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Latest F1 news in brief
  • Briatore pockets $11m for F1 TV rights
  • McLaren still in front - Heidfeld
  • F1 can solve KERS safety fears
  • Sutil - I don't want a girlfriend
  • BMW progress has slowed - Sauber

Briatore pockets $11m for F1 TV rights
(GMM)  His custody of the formula one team Renault is not Flavio Briatore's only formula one income.

The British newspaper The Daily Telegraph reports that the Italian tycoon has also pocketed more than $11m recently due to his control of the sport's broadcast rights in Spain.

His take of his UK-based company Stacourt's returns is nearly $2m higher than one year ago, the newspaper said.

The majority of Stacourt's $23m turnover in 2007 came from the Spanish broadcaster Telecinco, which pays for the F1 rights.

Briatore obtained the Spanish rights from his friend, business partner and F1 chief executive Bernie Ecclestone in 2002.

Since then, his protégé Fernando Alonso's success at Renault led to a boom in the popularity of formula one in Spain.

In a deal estimated at almost $1.5bn by Spanish media last year, the F1 broadcast rights will transfer from Telecinco to La Sexta in 2009.

McLaren still in front - Heidfeld
(GMM)  McLaren is still the favorite to win the 2008 world championship, BMW-Sauber driver Nick Heidfeld thinks.

The 31-year-old German, whose Swiss based employer had a notably bad outing in Hungary recently, is unconvinced Ferrari really closed the gap on Mercedes-powered rivals McLaren at the circuit near Budapest.

After Lewis Hamilton dominated the pre-race proceedings at the Hungaroring, Ferrari's Felipe Massa leapt into the lead on Sunday and would have recorded an inspired win if not for a late engine failure.

"But in my opinion McLaren is clearly the strongest team," Heidfeld, a veteran of approaching 150 grands prix, told the Credit Suisse emagazine.

"Lewis also had a bit of bad luck (in Hungary).  McLaren is the favorite," the German added.

F1 can solve KERS safety fears
(GMM)  Mike Gascoyne has played down fears the new KERS technology for 2009 will make formula one less safe.

The voluntary deployment of the environmentally-friendly solution begins next year, but some teams have experienced problems in the current development phase.

But despite the reports of exploding batteries, fire alarms, dangerous fumes and the risk of electrocution, Force India's technical boss insists the brains in F1's design rooms will get to grips with KERS.

"I think the safety issue is one that's being stressed but it's just an engineering problem and an engineering challenge," he said.

Gascoyne said making KERS ultimately safe is a "similar" challenge to the one involving hauling 70kg of fuel around corners at 200mph.

"We have to go through it and be rigorous but it's just like numerous other challenges on the car," the Briton explained.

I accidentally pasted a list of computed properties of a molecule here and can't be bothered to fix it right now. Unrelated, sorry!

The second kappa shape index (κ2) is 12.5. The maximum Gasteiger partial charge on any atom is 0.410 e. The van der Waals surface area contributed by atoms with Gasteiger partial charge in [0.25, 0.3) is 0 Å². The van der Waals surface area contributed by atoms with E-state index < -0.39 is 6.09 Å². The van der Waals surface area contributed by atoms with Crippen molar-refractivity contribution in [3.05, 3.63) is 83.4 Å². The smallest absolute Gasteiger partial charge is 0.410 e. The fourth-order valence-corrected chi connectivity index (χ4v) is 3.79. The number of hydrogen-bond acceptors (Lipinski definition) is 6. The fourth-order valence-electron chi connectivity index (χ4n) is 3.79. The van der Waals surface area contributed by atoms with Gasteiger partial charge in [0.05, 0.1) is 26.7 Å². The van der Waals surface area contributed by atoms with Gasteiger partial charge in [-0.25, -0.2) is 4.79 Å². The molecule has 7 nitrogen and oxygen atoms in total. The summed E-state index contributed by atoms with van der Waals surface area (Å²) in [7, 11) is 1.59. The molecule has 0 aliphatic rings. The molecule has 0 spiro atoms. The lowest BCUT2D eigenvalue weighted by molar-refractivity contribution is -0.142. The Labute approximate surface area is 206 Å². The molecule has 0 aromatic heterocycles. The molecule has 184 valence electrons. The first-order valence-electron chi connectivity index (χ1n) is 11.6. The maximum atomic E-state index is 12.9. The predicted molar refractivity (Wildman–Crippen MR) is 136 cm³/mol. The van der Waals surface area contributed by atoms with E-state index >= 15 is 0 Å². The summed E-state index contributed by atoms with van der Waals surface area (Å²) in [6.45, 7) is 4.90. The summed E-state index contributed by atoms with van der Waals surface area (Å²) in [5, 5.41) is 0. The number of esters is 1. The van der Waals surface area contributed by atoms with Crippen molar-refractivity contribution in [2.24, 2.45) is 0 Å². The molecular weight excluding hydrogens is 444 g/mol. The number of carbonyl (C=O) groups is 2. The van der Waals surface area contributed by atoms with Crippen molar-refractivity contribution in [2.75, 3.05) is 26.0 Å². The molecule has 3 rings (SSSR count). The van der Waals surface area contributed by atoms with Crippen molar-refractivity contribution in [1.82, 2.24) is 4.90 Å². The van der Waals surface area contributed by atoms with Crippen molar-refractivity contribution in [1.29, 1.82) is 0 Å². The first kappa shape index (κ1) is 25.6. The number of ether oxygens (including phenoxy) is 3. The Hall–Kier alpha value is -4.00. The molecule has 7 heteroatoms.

Toyota's Pascal Vasselon, meanwhile, suggested that teams are deliberately pushing the envelope at present in order to explore the limits of the new technology.

"We will all be trying to overheat or overcharge batteries," he said.  "Those who will use flywheels will all be trying to crash flywheels."

At a meeting in Hungary, bosses of the ten teams failed to reach an agreement to delay racing KERS until 2010.

Even so, some teams have not decided whether or not to run their systems at the start of next year.

"The schedule will be very tight," Vasselon confirms.  "It is still possible, but clearly very tight to get something from the system at the start of the season."

And the question of whether teams use KERS-equipped cars as early as Melbourne next year is not simply about making the system safe, BMW-Sauber's Willy Rampf points out.

"First we have to see in the car what is the actual performance gain, because there is this extra power from KERS but also more weight or less ballast, so it will always be a trade-off," he said.

Sutil - I don't want a girlfriend
(GMM)  Adrian Sutil, the 25-year-old race driver for Force India, says he has chosen to not have a girlfriend during the early phase of his formula one career.

The German, who made his debut for the outfit's previous incarnation Spyker in 2007, wrote in a column for Formule 1 Race Report that - in frequenting the paddock as a grand prix star - it would not be difficult to end his spell as a bachelor.

"Is it easier to get girls if you race in F1?  The simple answer is 'yes'.  But I don't have a girlfriend at the moment," he admitted.

In contrast, Sutil's closest friend among his F1 rivals, Lewis Hamilton, is a regular in the gossip pages in his native Britain.

Sutil said: "I want to concentrate completely on my job, because I'm at a phase of my career when a relationship, particularly at the beginning, would be too distracting."

Sutil, a talented concert pianist himself, is accompanied to grands prix by his Uruguayan father Jorge, who was a professional musician.

BMW progress has slowed - Sauber
(GMM)  The development curve of the BMW-Sauber team has plateaued recently, founder and consultant Peter Sauber admits.

The 64-year-old, who sold to the German carmaker BMW ahead of the 2006 season, said the Hinwil based team's uncompetitive showing in Hungary last Sunday was the result of a number of complex factors including tire performance.

Clearly the third force in F1 in 2008, BMW-Sauber has recently faced an increasing challenge from the likes of Toyota, Red Bull and Renault.

Peter Sauber, referring more generally about the team's performance at recent races, wrote in the Swiss newspaper Blick: "It has not escaped me that we have made less progress than the teams around us.

"For us, the development curve at the beginning of the season was particularly steep.  Now, it has flattened a little," the Swiss added.

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